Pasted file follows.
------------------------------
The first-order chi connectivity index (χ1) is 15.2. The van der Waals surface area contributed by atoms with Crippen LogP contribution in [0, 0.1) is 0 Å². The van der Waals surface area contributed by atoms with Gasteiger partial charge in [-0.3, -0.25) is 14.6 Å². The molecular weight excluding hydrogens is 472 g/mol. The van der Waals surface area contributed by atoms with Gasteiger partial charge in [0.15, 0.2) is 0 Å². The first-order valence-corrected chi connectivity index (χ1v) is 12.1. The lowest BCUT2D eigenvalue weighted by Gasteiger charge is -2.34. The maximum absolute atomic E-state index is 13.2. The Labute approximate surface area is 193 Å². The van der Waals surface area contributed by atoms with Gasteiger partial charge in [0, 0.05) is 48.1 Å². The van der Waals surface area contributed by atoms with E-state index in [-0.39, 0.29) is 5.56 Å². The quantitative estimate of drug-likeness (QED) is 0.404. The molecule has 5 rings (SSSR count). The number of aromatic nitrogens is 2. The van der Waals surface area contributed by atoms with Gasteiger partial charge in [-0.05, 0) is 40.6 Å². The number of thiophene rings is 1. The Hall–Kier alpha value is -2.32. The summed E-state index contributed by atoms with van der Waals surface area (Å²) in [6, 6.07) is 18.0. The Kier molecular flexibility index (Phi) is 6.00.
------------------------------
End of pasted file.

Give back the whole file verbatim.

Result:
The first-order chi connectivity index (χ1) is 15.2. The van der Waals surface area contributed by atoms with Crippen LogP contribution in [0, 0.1) is 0 Å². The van der Waals surface area contributed by atoms with Gasteiger partial charge in [-0.3, -0.25) is 14.6 Å². The molecular weight excluding hydrogens is 472 g/mol. The van der Waals surface area contributed by atoms with Gasteiger partial charge in [0.15, 0.2) is 0 Å². The first-order valence-corrected chi connectivity index (χ1v) is 12.1. The lowest BCUT2D eigenvalue weighted by Gasteiger charge is -2.34. The maximum absolute atomic E-state index is 13.2. The Labute approximate surface area is 193 Å². The van der Waals surface area contributed by atoms with Gasteiger partial charge in [0, 0.05) is 48.1 Å². The van der Waals surface area contributed by atoms with E-state index in [-0.39, 0.29) is 5.56 Å². The quantitative estimate of drug-likeness (QED) is 0.404. The molecule has 5 rings (SSSR count). The number of aromatic nitrogens is 2. The van der Waals surface area contributed by atoms with Gasteiger partial charge in [-0.05, 0) is 40.6 Å². The number of thiophene rings is 1. The Hall–Kier alpha value is -2.32. The summed E-state index contributed by atoms with van der Waals surface area (Å²) in [6, 6.07) is 18.0. The Kier molecular flexibility index (Phi) is 6.00.